But living on the front lines of the climate crisis makes life even more challenging.

Nancy says: “When my grandparents settled on the mountain in 1967, the land was fertile and the climate ideal for growing coffee. Now, 54 years later, coffee is still being grown on the same land, but the rise in temperature we are seeing is destroying our crops.”

It is believed that as temperatures rise, it becomes increasingly difficult to grow good coffee.

And by 2050, about half of the land used for high-quality coffee will be unproductive, studies show.

Plants are also attacked by fungi such as coffee rust and berry stain, which wipe them out.

The Rodriguez farm is located in a mountainous region in northern Nicaragua
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Image:

Mayor Orlando Valenzuela Cisneros)

Extreme weather caused by climate change will only accelerate the spread of this fungus.

It is believed that these factors alone could wipe out up to two-fifths of Central America’s coffee crop.

“It’s a heartbreaking statistic,” says Nancy. “My late father, who died at the age of 65, is my greatest source of inspiration and pride in life.

As a coffee farmer, he was careful not to harm the environment and taught me the best approach to using and managing natural resources, which I will later study at university.

NextGen reporter Hixell Rodriguez at the plantation
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Image:

Mayor Orlando Valenzuela Cisneros)

“He worked for almost a decade to become a 100% organic coffee producer and run a self-sufficient farm while still protecting part of the jungle. Our farm, Rancho Viejo, was his life’s work to the end of his days.

“After his death I had to take over the unfinished business because harvest time was approaching and the place was so special to him. So I’ve made a commitment to carry on his legacy.”

A member of the Rodriguez family carries coffee bags
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Image:

Mayor Orlando Valenzuela Cisneros)

In the past three years alone, climate change and emigration have had a significant impact on coffee growing, harvesting and profitability.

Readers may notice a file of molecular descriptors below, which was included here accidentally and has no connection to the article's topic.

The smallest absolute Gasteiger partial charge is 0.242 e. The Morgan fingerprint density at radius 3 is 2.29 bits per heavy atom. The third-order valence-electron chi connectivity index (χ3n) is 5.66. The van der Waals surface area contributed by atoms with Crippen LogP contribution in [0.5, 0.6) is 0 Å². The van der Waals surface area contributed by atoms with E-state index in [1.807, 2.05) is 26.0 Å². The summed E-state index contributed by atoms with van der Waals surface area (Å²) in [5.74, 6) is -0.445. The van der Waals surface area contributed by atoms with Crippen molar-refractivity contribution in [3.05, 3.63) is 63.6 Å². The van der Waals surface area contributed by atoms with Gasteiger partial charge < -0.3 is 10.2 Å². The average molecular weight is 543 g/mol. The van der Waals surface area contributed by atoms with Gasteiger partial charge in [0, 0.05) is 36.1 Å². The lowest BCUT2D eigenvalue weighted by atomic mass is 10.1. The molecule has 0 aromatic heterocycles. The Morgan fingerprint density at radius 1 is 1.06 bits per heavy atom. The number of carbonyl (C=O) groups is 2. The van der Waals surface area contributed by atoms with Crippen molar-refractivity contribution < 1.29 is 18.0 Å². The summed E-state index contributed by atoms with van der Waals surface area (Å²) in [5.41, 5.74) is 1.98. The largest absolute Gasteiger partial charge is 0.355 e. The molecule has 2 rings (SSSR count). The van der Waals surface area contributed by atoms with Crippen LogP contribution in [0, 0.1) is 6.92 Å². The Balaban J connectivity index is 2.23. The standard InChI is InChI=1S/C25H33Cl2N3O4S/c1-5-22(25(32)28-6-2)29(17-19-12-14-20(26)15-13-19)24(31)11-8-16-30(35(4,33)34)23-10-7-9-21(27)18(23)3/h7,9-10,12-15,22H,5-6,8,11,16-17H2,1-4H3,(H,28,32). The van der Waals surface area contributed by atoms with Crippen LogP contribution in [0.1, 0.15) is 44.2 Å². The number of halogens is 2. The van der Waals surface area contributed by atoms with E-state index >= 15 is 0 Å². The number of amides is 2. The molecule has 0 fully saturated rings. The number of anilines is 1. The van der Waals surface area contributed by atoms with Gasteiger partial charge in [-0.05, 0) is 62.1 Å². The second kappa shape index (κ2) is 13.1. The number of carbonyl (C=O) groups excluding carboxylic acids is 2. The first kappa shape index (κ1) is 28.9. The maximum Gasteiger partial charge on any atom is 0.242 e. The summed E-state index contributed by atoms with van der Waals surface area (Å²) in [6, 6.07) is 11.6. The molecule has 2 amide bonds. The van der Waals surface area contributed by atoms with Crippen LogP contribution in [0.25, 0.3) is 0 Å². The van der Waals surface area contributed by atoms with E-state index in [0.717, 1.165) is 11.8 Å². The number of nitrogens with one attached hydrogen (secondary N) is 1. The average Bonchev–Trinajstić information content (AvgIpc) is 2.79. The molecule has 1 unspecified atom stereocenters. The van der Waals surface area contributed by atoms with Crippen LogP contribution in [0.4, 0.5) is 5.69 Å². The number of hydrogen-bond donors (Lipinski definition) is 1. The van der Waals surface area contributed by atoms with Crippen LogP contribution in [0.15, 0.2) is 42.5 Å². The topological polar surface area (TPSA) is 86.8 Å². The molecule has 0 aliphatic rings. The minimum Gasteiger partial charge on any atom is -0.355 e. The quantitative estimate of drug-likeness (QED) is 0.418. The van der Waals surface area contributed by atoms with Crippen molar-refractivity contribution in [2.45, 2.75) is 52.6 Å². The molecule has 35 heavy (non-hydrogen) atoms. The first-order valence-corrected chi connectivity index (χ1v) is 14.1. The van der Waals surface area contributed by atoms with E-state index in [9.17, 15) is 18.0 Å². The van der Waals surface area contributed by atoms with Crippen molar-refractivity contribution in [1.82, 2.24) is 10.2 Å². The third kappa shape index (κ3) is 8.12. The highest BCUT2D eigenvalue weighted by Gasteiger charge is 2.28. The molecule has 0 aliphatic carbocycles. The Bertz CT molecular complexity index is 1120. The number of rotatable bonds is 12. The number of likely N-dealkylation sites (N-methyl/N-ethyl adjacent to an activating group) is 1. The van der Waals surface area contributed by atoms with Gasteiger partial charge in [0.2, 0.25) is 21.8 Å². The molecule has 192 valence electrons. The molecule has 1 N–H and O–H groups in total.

Last year coffee ripening was delayed by the heavy rains that hit the country, but this year it started in early October due to lack of rain.

And many people in rural areas are migrating in search of better-paying jobs, so the workforce for the coffee harvest has declined significantly over the years.

“We’re concerned that the hurricanes we faced last year are just the beginning,” Nancy said.

“It gets harder every day to continue my father’s legacy as a sustainable and responsible coffee farmer, but I will keep going as long as I can.”

Hixell Volunteers at Raleigh International Learn more and support their work here.

Raleigh International is a global youth action organization supporting a global movement of young people to take action for the planet.

Young people are at the forefront of building a fairer, more inclusive and greener world and are actively addressing the planet’s most pressing crises through Raleigh International’s global campaign, Action Not Excuses.

Dame Chance – meaning “to give a chance” – is an Action Not Excuses campaign led by young people in Nicaragua to reduce deforestation and improve green livelihoods.

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Dame Chance fights deforestation and unemployment by helping 6,000 local farmers increase forest cover.

Through the work of this Action Not Excuses campaign, young people from rural communities are developing new employment opportunities and working with local communities to conserve and protect Nicaragua’s precious forests.